Businesses operating in California—including franchisors and franchisees—need to be aware of a new data privacy law that took effect January 1, 2020, called the California Consumer Privacy Act (“CCPA”). This law provides consumers a right to legal actions for monetary damages, including class actions, for data breaches. Previously, the law only allowed legal action to be brought by government agencies or regulators, such as the state attorney general or the Federal Trade Commission.
The California Consumer Privacy Act
The CCPA restricts collection and sharing of data about California residents. This law applies to any for-profit business operating in California that:
- generates gross revenues of at least $25 million annually; or
- buys, receives, sells, or shares personal information of at least 50,000 California residents, households or devices (which connect via the Internet) annually; or
- derives a minimum of 50% of its annual revenue from selling California residents’ personal information.
Note that a business operating in California needs to only meet one of the above criteria to be subject to the CCPA.
“Sensitive personal information,” as well as a broader category of “personal information,” is covered by the CCPA. This scope includes data that “identifies, relates to, describes, is capable of being associated with, or could reasonably be linked, directly or indirectly, with a particular consumer or household.”
Consumers have the right to know the personal data collected, to have data corrected or deleted, and to request that businesses cease selling or disclosing the data. Franchisors must provide a mechanism for consumers to exercise these rights, and franchisors must respond to consumer requests within 45 days under the CCPA.
CCPA and Franchising
It is unlikely that a franchisee operating in California alone would meet one of the criteria above and be subject to the CCPA. The legislation also does not expressly allow consumers to combine the revenue of a franchisor with its franchisees. The CCPA, however, applies to any entity that controls or is controlled by a covered business and shares common branding with that covered business. Since the definition of “control” or “controlled” includes the definition “the power to exercise a controlling influence over the management of” the business, aggressive consumers may try to exploit these vague definitional terms and aggregate franchise and franchisor revenues to try to satisfy the CCPA’s threshold revenue requirements.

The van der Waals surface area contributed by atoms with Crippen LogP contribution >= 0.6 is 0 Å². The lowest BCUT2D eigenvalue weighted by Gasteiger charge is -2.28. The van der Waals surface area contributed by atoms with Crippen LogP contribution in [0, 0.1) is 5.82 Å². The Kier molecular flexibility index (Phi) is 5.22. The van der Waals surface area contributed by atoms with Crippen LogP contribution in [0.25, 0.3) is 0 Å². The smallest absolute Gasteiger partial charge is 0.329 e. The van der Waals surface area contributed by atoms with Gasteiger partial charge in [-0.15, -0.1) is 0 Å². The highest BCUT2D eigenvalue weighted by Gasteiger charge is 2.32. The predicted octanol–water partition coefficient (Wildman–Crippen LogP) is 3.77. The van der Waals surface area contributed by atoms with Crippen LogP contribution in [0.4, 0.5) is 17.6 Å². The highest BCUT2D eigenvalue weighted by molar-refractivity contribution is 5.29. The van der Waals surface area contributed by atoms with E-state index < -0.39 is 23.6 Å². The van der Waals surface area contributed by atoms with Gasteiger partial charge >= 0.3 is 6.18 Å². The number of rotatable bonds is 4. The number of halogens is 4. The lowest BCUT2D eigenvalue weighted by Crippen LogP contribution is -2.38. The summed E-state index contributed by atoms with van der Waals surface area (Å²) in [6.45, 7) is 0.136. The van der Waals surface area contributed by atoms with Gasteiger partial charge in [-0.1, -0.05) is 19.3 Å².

Violations of the CCPA
The CCPA provides statutory damages ranging from $100 to $750 per data breach violation or actual damages, if higher. There is no burden a proof of actual harm caused by a data breach. For franchisees and franchisors who possess personal data for tens of thousands of California residents, statutory damages could easily exceed tens of millions of dollars.
Data Protection in Franchise Systems
Franchisors and franchisees should review their data privacy policies and systems to ensure compliance with the new law. The CCPA creates a strong incentive for franchisors and franchisees alike to safeguard consumer data. Any franchisor operating in California or planning to expand into California must minimize the risk of a data breach. Franchisors must understand the nature of the consumer data collected and possessed throughout the entire franchise system. To minimize the extent of possible damages from a data breach, franchisors must ensure that the only data collected by franchisees and vendors is data which supports an identified business purpose. Capabilities essential for data security must be established and kept current. Such capabilities include incident response plans, privacy policies, and operations manuals.
The law will continue to evolve during 2020 based on the scheduled issuance of additional rules by the California Attorney General in July 2020. Franchisors should plan and budget resources to review and update data security capabilities to ensure compliance with current law under the CCPA.